The first step in describing each feature was to determine the angle of rotation from 0 radians (arbitrarily chosen to be +x pixel direction of the original image) to the eigenvector associated with the larger eigen value from that feature. Determining a descriptive angle using this method ensured that the same feature in a different image would be described the same way regardless of its default orientation.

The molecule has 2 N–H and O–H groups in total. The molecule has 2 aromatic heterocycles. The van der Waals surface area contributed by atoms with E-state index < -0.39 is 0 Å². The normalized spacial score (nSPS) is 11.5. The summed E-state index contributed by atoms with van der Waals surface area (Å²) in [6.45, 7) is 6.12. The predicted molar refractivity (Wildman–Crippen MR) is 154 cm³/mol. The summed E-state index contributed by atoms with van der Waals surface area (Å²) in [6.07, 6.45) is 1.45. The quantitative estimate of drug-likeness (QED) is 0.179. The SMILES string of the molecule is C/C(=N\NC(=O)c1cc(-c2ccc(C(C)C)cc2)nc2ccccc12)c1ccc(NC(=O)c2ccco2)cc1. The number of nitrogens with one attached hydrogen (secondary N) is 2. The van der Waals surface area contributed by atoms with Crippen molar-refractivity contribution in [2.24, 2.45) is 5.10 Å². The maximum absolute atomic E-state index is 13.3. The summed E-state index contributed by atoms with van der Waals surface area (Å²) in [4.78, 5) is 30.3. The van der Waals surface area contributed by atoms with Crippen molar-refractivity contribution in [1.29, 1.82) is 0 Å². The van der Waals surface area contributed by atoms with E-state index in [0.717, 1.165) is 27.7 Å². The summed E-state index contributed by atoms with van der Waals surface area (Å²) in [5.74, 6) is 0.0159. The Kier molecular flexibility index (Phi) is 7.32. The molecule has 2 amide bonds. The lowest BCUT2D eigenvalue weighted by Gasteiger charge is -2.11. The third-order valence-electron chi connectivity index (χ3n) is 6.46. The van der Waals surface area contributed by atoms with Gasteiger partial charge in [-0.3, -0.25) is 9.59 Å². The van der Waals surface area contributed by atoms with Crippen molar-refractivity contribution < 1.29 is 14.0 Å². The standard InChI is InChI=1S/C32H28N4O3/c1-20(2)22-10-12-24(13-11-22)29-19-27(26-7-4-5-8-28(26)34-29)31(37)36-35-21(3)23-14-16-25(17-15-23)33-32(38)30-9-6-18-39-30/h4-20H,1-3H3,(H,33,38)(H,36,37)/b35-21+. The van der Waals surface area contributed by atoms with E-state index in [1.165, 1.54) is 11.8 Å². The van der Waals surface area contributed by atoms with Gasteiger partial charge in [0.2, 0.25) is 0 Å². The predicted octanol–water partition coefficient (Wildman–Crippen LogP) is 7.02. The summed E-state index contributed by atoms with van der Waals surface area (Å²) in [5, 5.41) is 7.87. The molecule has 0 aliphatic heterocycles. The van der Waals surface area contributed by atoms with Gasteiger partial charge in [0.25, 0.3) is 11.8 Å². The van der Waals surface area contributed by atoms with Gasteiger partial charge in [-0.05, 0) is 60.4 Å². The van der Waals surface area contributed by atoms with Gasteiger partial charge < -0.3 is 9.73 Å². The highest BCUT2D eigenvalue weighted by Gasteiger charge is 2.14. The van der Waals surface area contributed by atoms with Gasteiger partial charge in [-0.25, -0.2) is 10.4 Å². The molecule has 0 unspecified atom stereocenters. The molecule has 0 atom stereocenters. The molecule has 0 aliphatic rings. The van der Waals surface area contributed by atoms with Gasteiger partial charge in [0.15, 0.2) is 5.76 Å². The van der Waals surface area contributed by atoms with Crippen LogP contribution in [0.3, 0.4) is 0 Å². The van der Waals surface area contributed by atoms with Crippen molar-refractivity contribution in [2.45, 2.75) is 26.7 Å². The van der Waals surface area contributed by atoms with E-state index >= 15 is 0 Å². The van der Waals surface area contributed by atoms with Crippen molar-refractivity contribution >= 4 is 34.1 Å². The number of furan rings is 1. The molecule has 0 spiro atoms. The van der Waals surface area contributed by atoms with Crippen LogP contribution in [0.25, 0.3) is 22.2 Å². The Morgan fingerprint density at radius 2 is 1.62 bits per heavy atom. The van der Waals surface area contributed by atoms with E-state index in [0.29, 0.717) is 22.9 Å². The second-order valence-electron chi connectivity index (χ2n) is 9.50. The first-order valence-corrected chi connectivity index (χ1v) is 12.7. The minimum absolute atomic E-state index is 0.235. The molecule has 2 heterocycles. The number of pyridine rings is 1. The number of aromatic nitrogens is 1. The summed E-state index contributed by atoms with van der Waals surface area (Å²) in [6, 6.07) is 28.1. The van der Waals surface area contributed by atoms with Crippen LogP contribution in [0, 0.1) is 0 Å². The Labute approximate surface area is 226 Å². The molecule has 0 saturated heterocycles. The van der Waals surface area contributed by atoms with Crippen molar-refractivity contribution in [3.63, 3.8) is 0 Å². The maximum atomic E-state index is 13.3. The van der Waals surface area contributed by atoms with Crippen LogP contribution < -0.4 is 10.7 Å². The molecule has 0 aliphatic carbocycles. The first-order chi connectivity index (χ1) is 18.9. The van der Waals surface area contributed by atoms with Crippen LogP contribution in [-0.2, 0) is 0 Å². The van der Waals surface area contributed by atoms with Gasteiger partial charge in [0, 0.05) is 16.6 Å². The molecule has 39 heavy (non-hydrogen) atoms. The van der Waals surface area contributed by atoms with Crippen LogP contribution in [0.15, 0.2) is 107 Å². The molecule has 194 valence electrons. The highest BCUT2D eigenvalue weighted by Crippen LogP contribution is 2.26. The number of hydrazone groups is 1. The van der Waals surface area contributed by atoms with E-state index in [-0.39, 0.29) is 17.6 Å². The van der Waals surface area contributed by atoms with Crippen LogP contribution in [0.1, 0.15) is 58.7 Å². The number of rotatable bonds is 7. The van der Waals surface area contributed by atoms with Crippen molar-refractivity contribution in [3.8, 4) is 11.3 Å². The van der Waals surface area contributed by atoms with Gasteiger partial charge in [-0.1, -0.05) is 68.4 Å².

1 2 3 4 5 6 7 8 9 10 11 12 13 14 15 16 17 18 19 20 21 22 23 24 25 26 27 28 29 30 31 32 33 34 35 36 37 38 39 40 41 42 43 44 45 46 47 48 49 50 51 52 53 54 55 56 57 58 59 60 61 62 63 64  /*For the feature centered in srcImage, compute the angle of rotation based off the eigenvector associated with the larger eigenvalue*/ float computeFeatureRotationAngle(CFloatImage &srcImage, int x, int y){ int w = srcImage.Shape().width; int h = srcImage.Shape().height; float gradientMatrix[4]={ 0, 0, 0, 0 }; float Ix = 0; float Iy = 0; int startY = y  2; int startX = x  2; //for every pixel thats not on the boarders //for a box 5x5 centered around that pixel for (int i = startY; i < y + 3; i++){ for (int j = startX; j < x + 3; j++){ int matchingSobelIndex = 5 * (i  y + 2) + (j  x + 2); Ix += srcImage.Pixel(j, i, 0)*sobelX[matchingSobelIndex]; Iy += srcImage.Pixel(j, i, 0)*sobelY[matchingSobelIndex]; } } gradientMatrix[0] = Ix*Ix; gradientMatrix[1] = Ix*Iy; gradientMatrix[2] = Iy*Ix; gradientMatrix[3] = Iy*Iy; float H_matrix[4] = { 0, 0, 0, 0 }; //assume gaussian window is 5x5 for (int i = startY; i < y + 3; i++){ for (int j = startX; j < x + 3; j++){ int matchingGaussianIndex = 5 * (i  y + 2) + (j  x + 2); H_matrix[0] += gradientMatrix[0]*gaussian5x5[matchingGaussianIndex]; H_matrix[1] += gradientMatrix[1]*gaussian5x5[matchingGaussianIndex]; H_matrix[2] += gradientMatrix[2]*gaussian5x5[matchingGaussianIndex]; H_matrix[3] += gradientMatrix[3]*gaussian5x5[matchingGaussianIndex]; } } float lambda_pos = 0.5*(H_matrix[0] + H_matrix[3] + sqrt(4 * H_matrix[1] * H_matrix[2] + (H_matrix[0]  H_matrix[3])*(H_matrix[0]  H_matrix[3]))); //float lambda_neg = 0.5*(H_matrix[0] + H_matrix[3]  sqrt(4 * H_matrix[1] * H_matrix[2] + (H_matrix[0]  H_matrix[3])*(H_matrix[0]  H_matrix[3]))); //solve for eigenvector components Vx and Vy associated with lambda_pos... float V_x; float V_y; if (H_matrix[2] != 0){ V_x = lambda_pos  H_matrix[3]; V_y = H_matrix[2]; } else if (H_matrix[1] !=0){ V_x = H_matrix[1]; V_y = lambda_pos  H_matrix[0]; } else{ V_x = 1; V_y = 0; } //return the angle of rotation calculated from that vector corresponding to the larger eigenvalue return atan2(V_y, V_x); }